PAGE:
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Cisco dukes it out with Juniper

The networking equipment giant plans to introduce new technology to combat Juniper's distinct speed advantage.

If perception is reality, then Juniper Networks has Cisco Systems on the ropes.

Facing what some analysts believe to be the fiercest foe in its history, Cisco plans to introduce new technology Wednesday to combat a distinct speed advantage in Internet networking equipment from Juniper, a company that went public in 1999.

Cisco once dominated the Internet routing business, standing alone as the primary supplier of such technology to Internet service providers and large companies. But the company now has stiff competition in Juniper, a company that has taken key customer accounts from the networking titan and shrunk its once impregnable market share to roughly 65 percent. At stake are billions of dollars in equipment spending as telecommunications network operators continue to morph their networks to handle Net traffic.

"If you look at how they dominated markets in the past, Cisco has never really been beaten at its own game," said Curtis Price, program director at industry consultants Stratecast Partners. "Juniper represents an alternative."

Juniper has captured about 30 percent of the routing market, according to the latest figures from the Dell'Oro Group. Investment bank UBS Warburg predicts Juniper will reach 40 percent market share in core routing going forward.

As a result, Cisco shipped new routing devices capable of sending Internet traffic at rates of 10 gigabits per second, four times its previous capacity. The devices use interfaces known as "OC-192"--the latest speed barrier for networks. Customers using the new technology--dubbed the Cisco 12410 and 12416--include Sprint, AOL Time Warner and AT&T.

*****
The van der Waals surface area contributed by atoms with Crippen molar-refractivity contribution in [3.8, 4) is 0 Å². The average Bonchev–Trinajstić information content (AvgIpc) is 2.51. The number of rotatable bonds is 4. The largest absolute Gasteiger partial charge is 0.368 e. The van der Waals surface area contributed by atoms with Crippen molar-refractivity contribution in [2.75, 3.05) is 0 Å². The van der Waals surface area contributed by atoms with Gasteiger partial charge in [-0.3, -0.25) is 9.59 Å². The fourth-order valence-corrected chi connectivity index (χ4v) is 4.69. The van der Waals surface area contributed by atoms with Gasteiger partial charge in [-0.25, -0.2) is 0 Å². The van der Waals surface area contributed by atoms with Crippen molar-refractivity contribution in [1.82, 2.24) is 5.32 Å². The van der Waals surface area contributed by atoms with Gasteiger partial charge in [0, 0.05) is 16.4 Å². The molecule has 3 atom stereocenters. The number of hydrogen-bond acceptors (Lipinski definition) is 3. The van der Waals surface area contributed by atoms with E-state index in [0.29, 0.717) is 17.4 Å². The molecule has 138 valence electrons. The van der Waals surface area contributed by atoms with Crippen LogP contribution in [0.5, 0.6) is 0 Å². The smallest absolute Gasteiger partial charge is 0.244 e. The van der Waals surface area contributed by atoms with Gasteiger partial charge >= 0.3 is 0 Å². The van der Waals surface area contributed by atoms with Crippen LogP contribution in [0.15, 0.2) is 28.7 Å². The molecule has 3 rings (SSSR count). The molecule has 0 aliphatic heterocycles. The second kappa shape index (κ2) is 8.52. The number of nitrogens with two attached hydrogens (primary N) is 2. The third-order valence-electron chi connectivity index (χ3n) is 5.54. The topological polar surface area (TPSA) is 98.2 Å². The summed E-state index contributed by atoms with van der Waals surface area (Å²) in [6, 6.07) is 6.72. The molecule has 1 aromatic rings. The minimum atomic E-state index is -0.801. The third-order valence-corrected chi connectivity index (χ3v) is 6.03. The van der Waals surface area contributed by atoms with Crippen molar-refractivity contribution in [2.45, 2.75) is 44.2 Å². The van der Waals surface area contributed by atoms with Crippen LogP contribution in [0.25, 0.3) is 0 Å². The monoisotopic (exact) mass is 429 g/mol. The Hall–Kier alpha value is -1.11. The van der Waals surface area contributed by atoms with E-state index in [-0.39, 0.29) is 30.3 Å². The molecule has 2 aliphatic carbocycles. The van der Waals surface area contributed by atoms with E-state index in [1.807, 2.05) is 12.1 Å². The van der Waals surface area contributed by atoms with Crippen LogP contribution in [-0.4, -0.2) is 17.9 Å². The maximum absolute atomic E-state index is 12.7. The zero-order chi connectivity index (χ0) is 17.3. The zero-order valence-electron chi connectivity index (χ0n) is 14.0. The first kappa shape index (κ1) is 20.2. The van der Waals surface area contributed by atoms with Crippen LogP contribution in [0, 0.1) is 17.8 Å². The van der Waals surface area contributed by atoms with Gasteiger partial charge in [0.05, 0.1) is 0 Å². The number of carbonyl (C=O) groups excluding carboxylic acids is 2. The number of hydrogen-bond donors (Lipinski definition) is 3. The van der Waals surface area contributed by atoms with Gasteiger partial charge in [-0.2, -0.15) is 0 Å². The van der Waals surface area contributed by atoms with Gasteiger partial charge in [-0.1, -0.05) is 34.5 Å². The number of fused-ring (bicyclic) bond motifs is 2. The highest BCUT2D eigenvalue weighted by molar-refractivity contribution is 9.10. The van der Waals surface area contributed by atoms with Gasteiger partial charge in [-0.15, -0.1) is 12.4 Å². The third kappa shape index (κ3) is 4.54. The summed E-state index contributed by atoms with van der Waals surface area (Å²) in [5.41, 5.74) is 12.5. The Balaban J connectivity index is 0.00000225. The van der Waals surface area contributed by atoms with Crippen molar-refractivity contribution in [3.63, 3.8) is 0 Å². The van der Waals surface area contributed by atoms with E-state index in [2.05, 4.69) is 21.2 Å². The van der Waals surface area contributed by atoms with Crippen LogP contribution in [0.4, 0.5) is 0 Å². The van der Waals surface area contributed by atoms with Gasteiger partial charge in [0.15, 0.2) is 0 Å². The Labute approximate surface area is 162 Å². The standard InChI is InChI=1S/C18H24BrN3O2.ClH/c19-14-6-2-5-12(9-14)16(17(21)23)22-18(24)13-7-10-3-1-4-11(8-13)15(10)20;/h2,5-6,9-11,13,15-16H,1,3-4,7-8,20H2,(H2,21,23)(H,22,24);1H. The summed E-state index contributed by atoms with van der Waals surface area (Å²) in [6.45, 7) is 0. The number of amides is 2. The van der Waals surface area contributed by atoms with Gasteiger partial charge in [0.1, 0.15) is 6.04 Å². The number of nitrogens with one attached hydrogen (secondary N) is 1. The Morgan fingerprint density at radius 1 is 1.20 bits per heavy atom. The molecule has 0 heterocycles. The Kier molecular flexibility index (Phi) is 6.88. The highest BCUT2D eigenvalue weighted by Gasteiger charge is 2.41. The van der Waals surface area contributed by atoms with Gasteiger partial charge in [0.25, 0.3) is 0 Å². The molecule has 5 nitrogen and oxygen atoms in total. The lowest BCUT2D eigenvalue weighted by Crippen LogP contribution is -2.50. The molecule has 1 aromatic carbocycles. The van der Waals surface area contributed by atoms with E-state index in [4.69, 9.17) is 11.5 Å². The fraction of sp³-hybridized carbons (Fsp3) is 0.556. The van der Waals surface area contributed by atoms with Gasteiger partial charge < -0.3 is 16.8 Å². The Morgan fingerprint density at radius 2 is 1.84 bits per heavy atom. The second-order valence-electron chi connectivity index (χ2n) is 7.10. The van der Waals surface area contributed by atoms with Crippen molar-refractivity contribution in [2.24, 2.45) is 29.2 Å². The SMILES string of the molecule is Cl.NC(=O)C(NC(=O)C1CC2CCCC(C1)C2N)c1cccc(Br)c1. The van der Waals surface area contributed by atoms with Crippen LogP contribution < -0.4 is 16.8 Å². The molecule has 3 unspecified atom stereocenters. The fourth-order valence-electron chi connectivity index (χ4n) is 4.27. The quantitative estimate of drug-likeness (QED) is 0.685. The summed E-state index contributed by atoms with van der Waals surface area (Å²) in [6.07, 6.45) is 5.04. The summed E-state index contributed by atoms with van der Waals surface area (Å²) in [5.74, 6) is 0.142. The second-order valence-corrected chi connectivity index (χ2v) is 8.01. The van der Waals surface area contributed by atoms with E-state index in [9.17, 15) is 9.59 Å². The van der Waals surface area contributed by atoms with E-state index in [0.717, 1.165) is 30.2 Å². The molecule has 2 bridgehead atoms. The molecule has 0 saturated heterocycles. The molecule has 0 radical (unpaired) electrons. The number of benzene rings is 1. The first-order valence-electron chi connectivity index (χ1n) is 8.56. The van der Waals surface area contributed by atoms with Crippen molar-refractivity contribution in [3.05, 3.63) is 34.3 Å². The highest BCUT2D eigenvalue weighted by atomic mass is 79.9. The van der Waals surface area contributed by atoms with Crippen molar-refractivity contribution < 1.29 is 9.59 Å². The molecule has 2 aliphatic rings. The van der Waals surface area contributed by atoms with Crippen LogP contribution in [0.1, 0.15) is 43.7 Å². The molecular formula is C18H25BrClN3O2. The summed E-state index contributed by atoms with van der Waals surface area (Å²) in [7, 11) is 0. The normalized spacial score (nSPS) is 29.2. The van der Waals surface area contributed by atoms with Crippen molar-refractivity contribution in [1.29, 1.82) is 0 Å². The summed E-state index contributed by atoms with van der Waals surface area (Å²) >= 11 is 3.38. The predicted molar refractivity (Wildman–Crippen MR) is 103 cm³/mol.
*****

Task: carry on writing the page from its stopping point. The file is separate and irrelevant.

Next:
"Cisco had to do this," said Deb Mielke, principal analyst with Trelliage Network Strategies. "This is a core business to Cisco."

Damage done
Some analysts and industry executives believe that Juniper has already cracked open the market for good, allowing other competitors to move into Cisco's territory. Thus, there won't be a return to the days when Cisco was the only game in town, given the presence of another market entrant, Avici Systems, and with others such as Pluris and Procket Networks on the way.

"Now people don't expect it to

Meta Group says that the $2 billion high-end router market, where Juniper is challenging Cisco Systems, is only a small fraction of the total $30 billion router marketplace.

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be a single company," said Pluris Chief Executive Joe Kennedy, commenting on the competitive landscape for routing technology at an industry conference this week in Washington, D.C. "The market is fragmented."

But Cisco executives claim the new routers feed into a strategic thrust at the company to marry the Internet, or IP technology, with optical-networking technology. Thus, Cisco brings more to the table than niche players such as Juniper, they claim.

"I think this helps reinvigorate our already majority market share in the Internet core," said Larry Lang, vice president of marketing for Cisco's service provider line of business. "It's going to be a good flagship product for the whole industry."

Certain niches in networking remain hot, even as expectations of a slowdown in capital spending by telecommunications network operators continue to take hold. Internet routing is one such market, given the continued need to change the underlying systems that shuttle voice and Internet traffic around the globe to new technology.

Thus, stiff battles for customer sales only help the cause of telecommunications companies. "Competition is very good for us," said Bill Leighton, vice president of IP services and network development at AT&T Labs.

Blow by blow
As such, the stakes continue to be high for Cisco and competitors. The high-end routing market alone is expected to reach $12 billion by 2003, according to market researcher RHK.

A Juniper spokesman claims the new Cisco effort recalls technology first promised in December of 1999 and says the company has "a distinct advantage" over Cisco given its head start in the OC-192 market with customers such as Qwest Communications International and Genuity.

"We've learned over the past two years what it takes to be in this market," said Adam Stein, director of corporate marketing for Juniper. "The competitive stuff is a red herring, if you will."

In a recent interview, Juniper Chief Executive Scott Kriens suggested his company was on track to remain a significant force in the industry. "Our mission of building our franchise is still intact," Kriens said. "We've put ourselves in a position where we control our own destiny."

As part of Cisco's strategy, the company will also disclose Wednesday new technology based on its highly successful Cerent acquisition intended for smaller telecommunications companies.